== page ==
Last night I was given the chance to speak to about 200 youth soccer players and their families, and I ended up telling a story about softball.
Growing up I loved softball.
I started playing at nine and loved everything about it. The uniform. The team. The travel. Even the anxiety.
I played right up until freshman year of high school, when I didn’t make the cut.
I remember getting to school early that day, watching the coach hang the roster, and catching his look that said, “sorry,” before I even got to see my missing name from his paper.
It’s easy for me to judge the girl I was – to trivialize how devastated she felt over something as inconsequenctial as Conant High School softball, but judgement doesn’t help.
In that moment I felt worthless.
The principal found me hunched over, covered in snot and tears and assumed someone had died. When he asked “who?” – I wanted to tell him apart of me, but I’d been warned enough about being melodramatic, so I worked hard to stuff it in as quickly as possible.
Later that day, the track coach noticed my half-life and without asking what happened, he simply offered an invitation.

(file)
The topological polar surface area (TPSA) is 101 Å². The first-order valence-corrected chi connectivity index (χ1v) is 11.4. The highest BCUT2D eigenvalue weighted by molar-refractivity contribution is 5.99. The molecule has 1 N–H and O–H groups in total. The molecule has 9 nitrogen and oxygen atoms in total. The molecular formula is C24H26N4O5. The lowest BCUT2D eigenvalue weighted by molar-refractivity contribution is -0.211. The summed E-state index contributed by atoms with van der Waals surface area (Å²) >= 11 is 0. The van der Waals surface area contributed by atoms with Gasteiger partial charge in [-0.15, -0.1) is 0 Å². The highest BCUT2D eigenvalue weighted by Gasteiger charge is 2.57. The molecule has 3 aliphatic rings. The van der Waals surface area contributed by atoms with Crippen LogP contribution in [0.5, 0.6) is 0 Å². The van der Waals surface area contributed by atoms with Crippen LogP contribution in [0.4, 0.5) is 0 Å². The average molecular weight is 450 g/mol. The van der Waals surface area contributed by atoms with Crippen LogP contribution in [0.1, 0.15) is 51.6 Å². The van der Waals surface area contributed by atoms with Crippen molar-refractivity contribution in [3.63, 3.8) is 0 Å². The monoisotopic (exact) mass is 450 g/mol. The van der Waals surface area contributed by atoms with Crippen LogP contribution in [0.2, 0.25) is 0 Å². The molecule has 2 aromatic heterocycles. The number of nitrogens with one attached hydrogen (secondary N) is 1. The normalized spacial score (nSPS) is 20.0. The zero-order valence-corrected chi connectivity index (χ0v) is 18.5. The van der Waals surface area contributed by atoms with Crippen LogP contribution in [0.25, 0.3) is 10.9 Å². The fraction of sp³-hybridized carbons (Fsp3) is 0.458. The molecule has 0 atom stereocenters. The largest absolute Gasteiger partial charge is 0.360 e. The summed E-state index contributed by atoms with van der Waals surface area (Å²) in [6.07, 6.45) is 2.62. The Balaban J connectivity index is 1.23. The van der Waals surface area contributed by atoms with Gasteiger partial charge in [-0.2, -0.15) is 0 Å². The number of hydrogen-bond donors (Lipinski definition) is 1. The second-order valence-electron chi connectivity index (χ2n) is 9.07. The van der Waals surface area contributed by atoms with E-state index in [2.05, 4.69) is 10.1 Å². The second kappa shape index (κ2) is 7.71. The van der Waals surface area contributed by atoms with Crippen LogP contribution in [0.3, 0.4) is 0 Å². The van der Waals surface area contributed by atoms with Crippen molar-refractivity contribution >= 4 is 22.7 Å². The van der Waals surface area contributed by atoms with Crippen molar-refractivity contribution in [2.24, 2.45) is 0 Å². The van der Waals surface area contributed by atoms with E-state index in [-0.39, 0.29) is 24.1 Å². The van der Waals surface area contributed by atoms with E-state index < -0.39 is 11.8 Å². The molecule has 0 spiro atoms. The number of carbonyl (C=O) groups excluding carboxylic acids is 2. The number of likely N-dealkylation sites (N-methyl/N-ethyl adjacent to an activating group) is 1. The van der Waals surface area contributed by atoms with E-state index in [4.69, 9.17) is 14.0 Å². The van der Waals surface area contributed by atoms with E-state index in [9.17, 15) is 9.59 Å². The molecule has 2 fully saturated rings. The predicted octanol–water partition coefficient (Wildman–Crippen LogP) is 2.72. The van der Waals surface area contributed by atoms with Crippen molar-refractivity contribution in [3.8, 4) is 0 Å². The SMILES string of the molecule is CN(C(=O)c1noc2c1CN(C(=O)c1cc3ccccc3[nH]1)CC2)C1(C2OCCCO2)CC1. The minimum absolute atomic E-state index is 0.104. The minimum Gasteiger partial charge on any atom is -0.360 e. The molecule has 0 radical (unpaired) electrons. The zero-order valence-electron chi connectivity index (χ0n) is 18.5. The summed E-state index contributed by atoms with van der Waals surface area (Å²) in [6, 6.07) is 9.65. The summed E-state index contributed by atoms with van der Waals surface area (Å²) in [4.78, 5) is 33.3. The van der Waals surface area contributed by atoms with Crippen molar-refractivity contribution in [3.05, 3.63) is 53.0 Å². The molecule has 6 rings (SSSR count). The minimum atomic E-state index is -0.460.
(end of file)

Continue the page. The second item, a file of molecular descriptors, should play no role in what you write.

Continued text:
“Come run with us.”
“I don’t run.”
“But you do.”
And I did. I became a part of track. I puked after nearly every race I lost. He and they still kept cheering. I kept running.
For the next four years, I’d play varsity field hockey in the fall, and run and swim in the off seasons. I didn’t know it then, but the many (many) laps around town (the school didn’t actually have a track) and in the pool (that was actually across state lines) served as conditioning for the only “team” sport left in my repertoire.
Turns out, it was the only I needed.
After high school graduation, I decided to try-out as a walk-on for my college field hockey team. I’d been accepted to Sacred Heart University in Fairfield, Connecticut, and their athletic program had just turned Division I. It was a long shot.
A long shot, I (and track, and swimming, and being cut from softball) made.
On the field, I talked about how this experience helped me understand how to find the opportunities in the challenges. The good in the stuff that feels just the opposite.
On the ride home, I thought more about it. I thought about finding my place. My team. Even, my routine. I thought about what a long strange trip it continues to be, but how I’m getting better at feeling good about breaking down and being cut from what isn’t mine anymore.